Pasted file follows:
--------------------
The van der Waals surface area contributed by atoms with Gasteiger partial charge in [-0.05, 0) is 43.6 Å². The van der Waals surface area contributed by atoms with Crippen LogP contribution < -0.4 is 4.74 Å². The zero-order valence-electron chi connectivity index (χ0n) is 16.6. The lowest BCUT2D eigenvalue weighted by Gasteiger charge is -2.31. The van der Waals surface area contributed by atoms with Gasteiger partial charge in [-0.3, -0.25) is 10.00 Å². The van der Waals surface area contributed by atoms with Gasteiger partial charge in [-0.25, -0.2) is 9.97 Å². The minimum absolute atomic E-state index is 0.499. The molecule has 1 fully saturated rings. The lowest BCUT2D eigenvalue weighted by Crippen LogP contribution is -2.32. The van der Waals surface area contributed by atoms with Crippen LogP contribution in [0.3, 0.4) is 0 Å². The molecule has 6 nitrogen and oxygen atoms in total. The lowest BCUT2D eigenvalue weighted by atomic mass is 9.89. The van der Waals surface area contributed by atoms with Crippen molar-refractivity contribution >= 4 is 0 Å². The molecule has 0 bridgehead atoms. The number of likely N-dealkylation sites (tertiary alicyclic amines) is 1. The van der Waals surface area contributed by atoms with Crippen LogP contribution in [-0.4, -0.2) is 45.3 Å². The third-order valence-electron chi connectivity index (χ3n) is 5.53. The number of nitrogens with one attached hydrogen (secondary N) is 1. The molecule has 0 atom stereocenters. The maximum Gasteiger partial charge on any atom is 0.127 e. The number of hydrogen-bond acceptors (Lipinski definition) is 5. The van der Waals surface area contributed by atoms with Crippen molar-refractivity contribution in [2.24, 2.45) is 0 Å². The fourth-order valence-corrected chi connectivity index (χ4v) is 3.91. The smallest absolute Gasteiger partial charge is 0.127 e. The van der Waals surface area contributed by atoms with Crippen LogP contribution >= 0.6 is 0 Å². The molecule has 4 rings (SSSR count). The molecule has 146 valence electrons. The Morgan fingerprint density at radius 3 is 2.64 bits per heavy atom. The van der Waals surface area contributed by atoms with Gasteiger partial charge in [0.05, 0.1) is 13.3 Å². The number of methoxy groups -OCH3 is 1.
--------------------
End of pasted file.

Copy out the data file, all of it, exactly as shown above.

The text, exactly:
The van der Waals surface area contributed by atoms with Gasteiger partial charge in [-0.05, 0) is 43.6 Å². The van der Waals surface area contributed by atoms with Crippen LogP contribution < -0.4 is 4.74 Å². The zero-order valence-electron chi connectivity index (χ0n) is 16.6. The lowest BCUT2D eigenvalue weighted by Gasteiger charge is -2.31. The van der Waals surface area contributed by atoms with Gasteiger partial charge in [-0.3, -0.25) is 10.00 Å². The van der Waals surface area contributed by atoms with Gasteiger partial charge in [-0.25, -0.2) is 9.97 Å². The minimum absolute atomic E-state index is 0.499. The molecule has 1 fully saturated rings. The lowest BCUT2D eigenvalue weighted by Crippen LogP contribution is -2.32. The van der Waals surface area contributed by atoms with Crippen LogP contribution in [0.3, 0.4) is 0 Å². The molecule has 6 nitrogen and oxygen atoms in total. The lowest BCUT2D eigenvalue weighted by atomic mass is 9.89. The van der Waals surface area contributed by atoms with Crippen molar-refractivity contribution >= 4 is 0 Å². The molecule has 0 bridgehead atoms. The number of likely N-dealkylation sites (tertiary alicyclic amines) is 1. The van der Waals surface area contributed by atoms with Crippen LogP contribution in [-0.4, -0.2) is 45.3 Å². The third-order valence-electron chi connectivity index (χ3n) is 5.53. The number of nitrogens with one attached hydrogen (secondary N) is 1. The molecule has 0 atom stereocenters. The maximum Gasteiger partial charge on any atom is 0.127 e. The number of hydrogen-bond acceptors (Lipinski definition) is 5. The van der Waals surface area contributed by atoms with Crippen molar-refractivity contribution in [2.24, 2.45) is 0 Å². The fourth-order valence-corrected chi connectivity index (χ4v) is 3.91. The smallest absolute Gasteiger partial charge is 0.127 e. The van der Waals surface area contributed by atoms with Crippen LogP contribution >= 0.6 is 0 Å². The molecule has 4 rings (SSSR count). The molecule has 146 valence electrons. The Morgan fingerprint density at radius 3 is 2.64 bits per heavy atom. The van der Waals surface area contributed by atoms with Gasteiger partial charge in [0.05, 0.1) is 13.3 Å². The number of methoxy groups -OCH3 is 1.